Almost all fire related deaths are usually from smoke inhalation not from direct burns.
Carbon Monoxide – The invisible danger
When a fire starts, oxygen is used and carbon monoxide is produced. The reduction in oxygen levels makes it difficult to breath. Carbon monoxide, when inhaled, causes the red blood cells to stop carrying oxygen to all parts of your body. It is impossible to see or smell carbon monoxide. The reduction of oxygen and increase in carbon monoxide very together quickly to cause asphyxiation.
So whenever a fire occurs, you will have no idea of how much carbon monoxide has been inhaled. This makes it the silent assassin in fires. This is one of the reasons to use a fire extinguisher from a distance before closing in.
For mild carbon monoxide poisoning, just breathing fresh air will do. But for very serious cases of carbon monoxide poisoning, the victim has to be under oxygen therapy at a proper facility.
Synthethic materials are more poisonous
Before the introduction of plastics and synthetic materials. The most common fuel of fires in homes was wood. This actually means that smoke in the 1900s was far less deadlier than smoke today.
Today, when synthetic materials burn, they can possibly give off a poison cocktail of fumes which includes carcinogens and even cyanide. There are many studies conducted on the materials of common household materials and the results led to the formation of new standards.
Classic furniture is safer
In the past, furniture was made predominantly of solid wood. This means it is harder to burn, slower to burn and produces less poison. Today’s furniture, unfortunately, is made mostly of wood glued together or even hydrocarbons which is a solid form of gasoline. This means it is possible for your sofa to almost instantly catch fire.
In 2020, Underwriter’s laboratory in America did a new comparison video so see which type of furnishing would burn faster. It is incredibly scary to see it happen in real life. The modern furnishings caught fire faster and were hotter.
Recognizing the immense danger of fires in modern homes, the European union in 1994, quickly introduced a number of standards to test for fire retardant ability in furniture. This includes EN 1021 for testing small fires on upholstered furniture and EN 597 for bed mattresses.
If you are wondering about your Ikea furniture, yes, I have checked for you. Most are indeed tested to EN 1021. The tags will almost always indicate tested to EN 1021.
Flashovers are super deadly
A flashover causes everything in the room to simultaneously ignite even if the fire has not reached it. The telltale sign of a flashover is thick black smoke in the ceiling.
Assuming that you have not fainted from smoke inhalation, the temperature at this point is so hot that you have less than 30seconds to run. You will live but suffer permanent fire damage to your lungs. The air is so hot that every breath taken in will cook your windpipe and lungs. The same video above has a demonstration of a flashover.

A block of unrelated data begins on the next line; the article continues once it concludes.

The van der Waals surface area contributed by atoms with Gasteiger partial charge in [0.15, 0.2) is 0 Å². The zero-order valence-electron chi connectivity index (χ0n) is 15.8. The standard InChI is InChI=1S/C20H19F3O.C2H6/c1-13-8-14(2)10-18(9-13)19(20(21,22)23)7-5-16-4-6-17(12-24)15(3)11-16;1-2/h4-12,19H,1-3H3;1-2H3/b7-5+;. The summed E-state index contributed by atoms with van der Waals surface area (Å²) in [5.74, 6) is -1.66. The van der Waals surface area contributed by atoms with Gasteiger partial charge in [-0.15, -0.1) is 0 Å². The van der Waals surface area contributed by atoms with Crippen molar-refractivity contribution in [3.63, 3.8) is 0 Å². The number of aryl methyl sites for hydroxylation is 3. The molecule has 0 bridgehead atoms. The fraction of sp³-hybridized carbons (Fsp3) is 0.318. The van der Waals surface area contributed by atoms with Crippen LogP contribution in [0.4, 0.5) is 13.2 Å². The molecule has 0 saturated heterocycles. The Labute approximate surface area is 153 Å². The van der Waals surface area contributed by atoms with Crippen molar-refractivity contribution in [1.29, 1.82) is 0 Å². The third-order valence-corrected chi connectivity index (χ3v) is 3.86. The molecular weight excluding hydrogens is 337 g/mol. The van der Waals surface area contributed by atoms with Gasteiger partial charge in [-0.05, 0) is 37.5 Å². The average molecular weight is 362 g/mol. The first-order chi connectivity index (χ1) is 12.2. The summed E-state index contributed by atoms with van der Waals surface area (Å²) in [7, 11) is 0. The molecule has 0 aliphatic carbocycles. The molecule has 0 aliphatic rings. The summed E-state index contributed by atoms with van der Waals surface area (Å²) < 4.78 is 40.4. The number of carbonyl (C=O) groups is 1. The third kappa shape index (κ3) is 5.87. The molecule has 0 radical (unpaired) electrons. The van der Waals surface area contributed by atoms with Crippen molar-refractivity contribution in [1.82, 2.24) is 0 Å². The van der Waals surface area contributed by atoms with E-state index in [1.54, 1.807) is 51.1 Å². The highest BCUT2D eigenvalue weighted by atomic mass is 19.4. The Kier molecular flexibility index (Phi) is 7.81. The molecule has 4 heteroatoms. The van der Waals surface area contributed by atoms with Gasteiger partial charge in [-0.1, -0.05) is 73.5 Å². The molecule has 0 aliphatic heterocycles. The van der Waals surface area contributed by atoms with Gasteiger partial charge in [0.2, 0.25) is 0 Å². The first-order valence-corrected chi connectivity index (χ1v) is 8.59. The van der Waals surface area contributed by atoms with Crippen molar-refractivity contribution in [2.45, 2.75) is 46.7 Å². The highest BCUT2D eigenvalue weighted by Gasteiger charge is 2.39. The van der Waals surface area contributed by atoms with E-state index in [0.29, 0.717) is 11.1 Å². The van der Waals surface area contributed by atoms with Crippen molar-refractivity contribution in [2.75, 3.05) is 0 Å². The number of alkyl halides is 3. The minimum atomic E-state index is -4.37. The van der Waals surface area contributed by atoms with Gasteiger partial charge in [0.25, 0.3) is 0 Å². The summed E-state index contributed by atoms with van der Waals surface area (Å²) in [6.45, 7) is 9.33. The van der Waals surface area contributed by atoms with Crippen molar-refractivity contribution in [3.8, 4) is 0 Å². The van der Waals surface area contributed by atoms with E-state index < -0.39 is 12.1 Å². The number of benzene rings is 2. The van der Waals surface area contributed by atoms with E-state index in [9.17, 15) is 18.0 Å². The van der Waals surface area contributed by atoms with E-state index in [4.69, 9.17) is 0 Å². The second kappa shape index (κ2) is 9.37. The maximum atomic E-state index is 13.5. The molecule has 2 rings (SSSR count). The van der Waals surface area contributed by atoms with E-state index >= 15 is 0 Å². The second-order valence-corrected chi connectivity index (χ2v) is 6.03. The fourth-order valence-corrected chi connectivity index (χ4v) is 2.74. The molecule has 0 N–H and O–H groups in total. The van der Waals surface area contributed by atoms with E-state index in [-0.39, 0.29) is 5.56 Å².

Smoke blocks visibility
Its impossible to see in thick black smoke. It causes confusion and makes it hard to find the exit. Standing or running will quickly cause you to take in a lot of smoke. Crawling is your best option if you are ever trapped in this unfortunate situation. This is why in hotel accommodation floors and boarding houses, SCDF has an extra requirement for the exit signage to be placed near ground level. When the room has lots of smoke, the exit signage at the top will be blocked. Only the exit signage at the bottom can be seen.
If you are ever trapped in a smoke logged building, remember to crawl. Even if it takes longer to reach the exit, you will have higher odds of survival than simply running through.
Crowds can be more dangerous than the fire
The station nightclub fire is one of the most deadliest fires in US history. It is so infamous that it has its own page on the NFPA website and the tragedy created a new list of fire code regulations. When the fire started, the crowd tried to escape and most died near the jammed exits. The main exit doors could only open inwards not outwards. Theoretically, it would have been possible to escape by reopening the doors inwards but the chaos and confusion caused the crowds to panic. With the crowd pushing from the back, it then became impossible to reopen the doors inwards. 58 bodies were found near that exit.
It only took 5minutes for the fire to engulf the entire building. Until today, the station nightclub is still used as a case study in many fire studies , fire simulations and research papers.
The key takeaway is to always ensure that you have a clear path of escape at crowded areas.